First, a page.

After we take in these details, we notice the object of Mary’s gaze, the column of fiery light in another corner of her room. In his description of the Annunciation, Ven. Fulton Sheen called Gabriel the “Angel of Light [who] came down from the great Throne of Light….”** Here, Tanner has captured Sheen’s description and provided us with one of the best depictions of an angelic being in all of sacred art. Light, of course, is an appropriate theme during Advent. Light from the candles on Advent wreaths pierces the deepening darkness of winter. We anticipate that the Light of the World is coming into the world. Each of us might find it beneficial to spend a moment reflecting on how God’s light has come into our lives; and how He might want to bring more light to us and through us.
Recognizing these things allows us to be drawn deeper into the remainder of the conversation. Gabriel speaks: “Do not be afraid, Mary,” and “Behold, you will conceive in your womb and bear a son….” These two statements are intimately connected to God’s movement throughout salvation history. Every time that God asks His people to take on a challenging task or mission, something that will bring abundant grace, He tells them not to fear. Throughout salvation history, sons have also held an important place: Isaac, Jacob, Joseph, and Solomon all point to the Incarnate Son of God who will reign on the throne of the everlasting Kingdom. Advent is a time to examine our personal history, and to ask how He will help us overcome the fear that keeps us from living out His plan for our lives.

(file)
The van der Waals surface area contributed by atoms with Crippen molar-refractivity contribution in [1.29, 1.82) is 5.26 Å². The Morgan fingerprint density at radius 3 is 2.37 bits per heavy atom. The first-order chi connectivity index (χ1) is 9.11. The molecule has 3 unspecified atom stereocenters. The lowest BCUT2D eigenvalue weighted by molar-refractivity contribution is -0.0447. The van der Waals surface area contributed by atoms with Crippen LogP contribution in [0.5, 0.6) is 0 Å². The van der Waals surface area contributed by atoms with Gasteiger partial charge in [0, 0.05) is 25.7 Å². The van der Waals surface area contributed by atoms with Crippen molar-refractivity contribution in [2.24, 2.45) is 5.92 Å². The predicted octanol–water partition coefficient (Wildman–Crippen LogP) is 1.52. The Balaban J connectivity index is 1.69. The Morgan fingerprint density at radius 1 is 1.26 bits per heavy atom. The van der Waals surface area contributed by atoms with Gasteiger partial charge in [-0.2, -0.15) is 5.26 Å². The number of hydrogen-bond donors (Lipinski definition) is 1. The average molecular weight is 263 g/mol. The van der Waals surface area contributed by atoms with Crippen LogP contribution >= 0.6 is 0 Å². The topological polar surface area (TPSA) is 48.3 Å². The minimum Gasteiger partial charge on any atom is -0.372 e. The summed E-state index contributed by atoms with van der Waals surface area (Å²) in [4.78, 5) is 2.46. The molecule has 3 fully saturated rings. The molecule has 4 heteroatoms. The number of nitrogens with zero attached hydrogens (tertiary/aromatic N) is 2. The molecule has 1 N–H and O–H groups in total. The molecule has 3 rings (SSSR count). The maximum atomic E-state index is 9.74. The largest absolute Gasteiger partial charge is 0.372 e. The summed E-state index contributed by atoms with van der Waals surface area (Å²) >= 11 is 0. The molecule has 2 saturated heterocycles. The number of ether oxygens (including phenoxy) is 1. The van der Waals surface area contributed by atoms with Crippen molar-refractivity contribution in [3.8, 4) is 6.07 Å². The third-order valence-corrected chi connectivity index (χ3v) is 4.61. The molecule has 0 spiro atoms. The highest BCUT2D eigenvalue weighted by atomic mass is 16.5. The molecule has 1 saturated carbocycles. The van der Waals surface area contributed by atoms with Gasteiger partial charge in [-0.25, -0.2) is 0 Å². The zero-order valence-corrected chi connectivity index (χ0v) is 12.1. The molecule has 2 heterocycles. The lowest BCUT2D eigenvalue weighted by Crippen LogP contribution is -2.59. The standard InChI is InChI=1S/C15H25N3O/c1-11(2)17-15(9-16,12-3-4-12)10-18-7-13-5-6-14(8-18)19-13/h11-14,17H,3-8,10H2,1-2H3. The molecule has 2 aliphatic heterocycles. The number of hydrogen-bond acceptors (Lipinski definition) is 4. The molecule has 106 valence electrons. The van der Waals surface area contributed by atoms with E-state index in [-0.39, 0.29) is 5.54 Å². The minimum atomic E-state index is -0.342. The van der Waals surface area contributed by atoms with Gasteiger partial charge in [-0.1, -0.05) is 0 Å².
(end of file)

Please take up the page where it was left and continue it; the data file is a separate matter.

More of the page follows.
In her exchange with Gabriel, Mary queries, “How can this be…?” (Lk. 1:34). Mary trusts God’s message, but she wants to know how this will come about. Gabriel tells her first that “the power of the Most High will overshadow you,” and then he announces to her Elisabeth’s miraculous pregnancy. It is not inappropriate to ask God for verification about what He wants from us or to do in us. Advent is a great time to sit in the same posture as Mary, asking for clarity or verification about God’s plan for our lives.
The biblical story tells about the final outcome. After this intense moment of prayer in which the recipient of God’s message was confused, perplexed, and overwhelmed, Mary gives her consent, her fiat. She refers to herself as the “handmaid of the Lord,” which is a position of humility and assistance. During Advent, each of us can echo Mary’s fiat by giving our consent for God to work in us by unusual and miraculous means; work that aids in His plan; work that will bring us to the fullness of who we are meant to be.
This piece of art provides at least part of a magnificent visual culmination of the Advent season. Coupled with the biblical narrative, this painting brings to life several of the most important themes of our spiritual lives, themes that we need to recognize and cultivate during Advent and every other season. Here’s hoping that each of us makes our own respective fiat during this holy season, and we allow the Incarnate God to be formed in us for the sake of the world.
*NB: The Annunciation, by Henry Ossawa Tanner, is on display at the Philadelphia Museum of Art. Reproductions are in the public domain.
**From Fulton Sheen, Life of Christ